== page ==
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Daily Mirror
Daily Mirror
Andy Dunn

Gareth Southgate must end England habit despite not needing Prince William's advice

As a rule, England players tend to avoid social media when they are on international duty, especially when they are at a tournament.

And no less grand a figure as Prince William told them to do that when he visited the squad ahead of Qatar 2022. But they had no need to hit the mute buttons in the aftermath of this agonising defeat because the nation - and certainly the pundits - seemed to be in a compassionate mood.

England had played well, what happened to Harry Kane can happen, the referee was rubbish, football and sport is about fine margins and they did not favour Gareth Southgate’s side in the al Bayt Stadium. Correct, correct, correct, correct.

And Kane, Southgate and everyone in the England squad and on the staff can hold their heads high when they walk down the steps of the plane on Monday morning. Absolutely.

But the bottom line is that this WAS a chance blown, the bottom line is that England have a talent pool that is as probably deep as any nation can boast right now and Southgate has to find a way to take that final step.

He is the man for the job, make no mistake, but in the highest-pressure games - against Croatia in the semi-final of Russia 2018, against Italy in the Euro 2020 final and here against the French at Qatar 2022 - his team have not found a way to turn decent performances into victories.

Now, the planning starts for Euro 2024 and the hope is that the likes of Bukayo Saka, Jude Bellingham and Phil Foden will continue to develop into truly world-class players.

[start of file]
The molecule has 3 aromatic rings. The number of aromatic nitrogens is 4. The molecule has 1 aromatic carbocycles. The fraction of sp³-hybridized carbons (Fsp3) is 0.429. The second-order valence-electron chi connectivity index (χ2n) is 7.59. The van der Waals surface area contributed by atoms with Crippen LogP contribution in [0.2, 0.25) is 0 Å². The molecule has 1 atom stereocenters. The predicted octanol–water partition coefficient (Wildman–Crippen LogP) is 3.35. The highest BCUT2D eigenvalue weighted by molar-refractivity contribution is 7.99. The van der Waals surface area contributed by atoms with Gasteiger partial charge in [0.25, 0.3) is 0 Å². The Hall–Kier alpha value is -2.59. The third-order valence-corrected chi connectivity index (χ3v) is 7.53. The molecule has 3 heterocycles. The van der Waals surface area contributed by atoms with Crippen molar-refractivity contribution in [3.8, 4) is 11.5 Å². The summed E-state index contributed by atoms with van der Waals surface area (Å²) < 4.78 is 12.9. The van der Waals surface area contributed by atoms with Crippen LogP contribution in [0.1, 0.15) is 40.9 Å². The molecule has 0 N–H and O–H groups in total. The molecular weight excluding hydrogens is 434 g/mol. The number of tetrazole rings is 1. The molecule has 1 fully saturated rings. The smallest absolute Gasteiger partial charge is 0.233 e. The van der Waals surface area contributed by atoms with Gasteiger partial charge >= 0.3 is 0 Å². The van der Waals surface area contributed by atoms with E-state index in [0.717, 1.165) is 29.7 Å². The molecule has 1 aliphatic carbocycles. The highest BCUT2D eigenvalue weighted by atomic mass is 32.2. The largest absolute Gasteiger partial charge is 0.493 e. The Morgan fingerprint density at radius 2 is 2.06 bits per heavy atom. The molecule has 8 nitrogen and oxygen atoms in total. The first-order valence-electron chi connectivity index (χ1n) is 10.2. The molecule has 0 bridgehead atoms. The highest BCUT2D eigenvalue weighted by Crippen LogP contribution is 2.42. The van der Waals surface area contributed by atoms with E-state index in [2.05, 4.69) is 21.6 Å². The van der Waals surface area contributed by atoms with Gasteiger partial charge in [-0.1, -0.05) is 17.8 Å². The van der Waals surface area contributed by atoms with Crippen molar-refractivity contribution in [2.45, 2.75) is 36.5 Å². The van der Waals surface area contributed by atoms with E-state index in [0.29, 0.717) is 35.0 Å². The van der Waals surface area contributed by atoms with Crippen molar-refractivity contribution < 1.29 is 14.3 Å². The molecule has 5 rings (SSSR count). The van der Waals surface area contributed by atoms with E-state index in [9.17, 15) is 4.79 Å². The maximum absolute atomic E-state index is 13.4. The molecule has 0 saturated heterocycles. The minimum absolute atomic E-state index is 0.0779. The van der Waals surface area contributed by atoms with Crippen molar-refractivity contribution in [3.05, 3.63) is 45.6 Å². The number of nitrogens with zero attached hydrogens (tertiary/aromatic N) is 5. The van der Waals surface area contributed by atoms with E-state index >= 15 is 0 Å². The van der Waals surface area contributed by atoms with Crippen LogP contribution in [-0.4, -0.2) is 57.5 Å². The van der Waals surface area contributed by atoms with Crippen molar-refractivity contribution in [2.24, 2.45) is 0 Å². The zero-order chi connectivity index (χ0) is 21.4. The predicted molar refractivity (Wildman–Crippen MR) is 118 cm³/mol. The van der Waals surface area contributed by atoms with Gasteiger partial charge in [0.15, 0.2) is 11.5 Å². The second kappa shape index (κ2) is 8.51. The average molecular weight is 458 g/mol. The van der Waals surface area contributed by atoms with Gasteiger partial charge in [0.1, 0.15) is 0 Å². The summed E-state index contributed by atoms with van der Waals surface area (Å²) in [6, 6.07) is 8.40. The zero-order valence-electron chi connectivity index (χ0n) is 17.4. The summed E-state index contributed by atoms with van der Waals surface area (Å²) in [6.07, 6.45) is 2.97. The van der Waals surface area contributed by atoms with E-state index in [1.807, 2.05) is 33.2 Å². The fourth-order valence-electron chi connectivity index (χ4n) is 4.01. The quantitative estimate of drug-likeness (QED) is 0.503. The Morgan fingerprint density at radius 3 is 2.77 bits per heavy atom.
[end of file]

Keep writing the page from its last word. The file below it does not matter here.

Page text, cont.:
Gareth Southgate consoles England players after their World Cup exit (Corbis via Getty Images)

In this hard-fought game against world champions, they were good but not game-changing as they were against lesser opposition in the previous four matches.

Saka caused the French all sorts of problems, was regularly fouled yet only irregularly won free-kicks thanks to the strictly average official that was Wilton Sampaio. But Saka’s decision-making was erratic at times while Foden did not appear to be his usual super-confident, creative self.

Bellingham was effective in midfield areas and had one effort tipped over by Hugo Lloris but, by the time the next tournament comes around, he needs to be more of a regular goal threat.

This is being picky but there is no harsher spotlight than the one shone by a World Cup knockout game and none of these three wonderful talents could find that match-turning moment. But they are the future, the bright future.

With Declan Rice as the pivot of the side, this is the core of the team going forward. Marcus Rashford is returning to form and players such as Jadon Sancho hopefully rediscovering some form, there is a good nucleus of players with many tournaments ahead of them.

But assuming Southgate stays, he has some tough decisions to make because there have to be tough decisions if honourable failures such as this one are not to become a habit.

Southgate said his side showed the ‘balls’ to go toe-to-toe with a ‘big team’. Fair enough. But England ARE a big team, Gareth.

Harry Kane missed his second penalty which would have forced extra time (James Williamson - AMA/Getty Images)

As I said, the build-up to Euro 2024 starts here and this tough decisions should mean looking at the international futures of some players who acquitted themselves decently in this game.

We are talking Kyle Walker, we are talking Jordan Henderson, we are talking Luke Shaw, we are even talking Raheem Sterling.

Harsh? Yes, really harsh, really harsh to single out any individuals in a squad that has approached the game in the right way, played it the right way and conducted themselves on and off the pitch in the right way.

But this level of sport is harsh and England have come up short again. That is the bottom line. Harry Kane and every one of his team-mates were able to walk from that field of broken dreams with their heads held high. But that habit of honourable failure is one he has to break - sooner rather than later.

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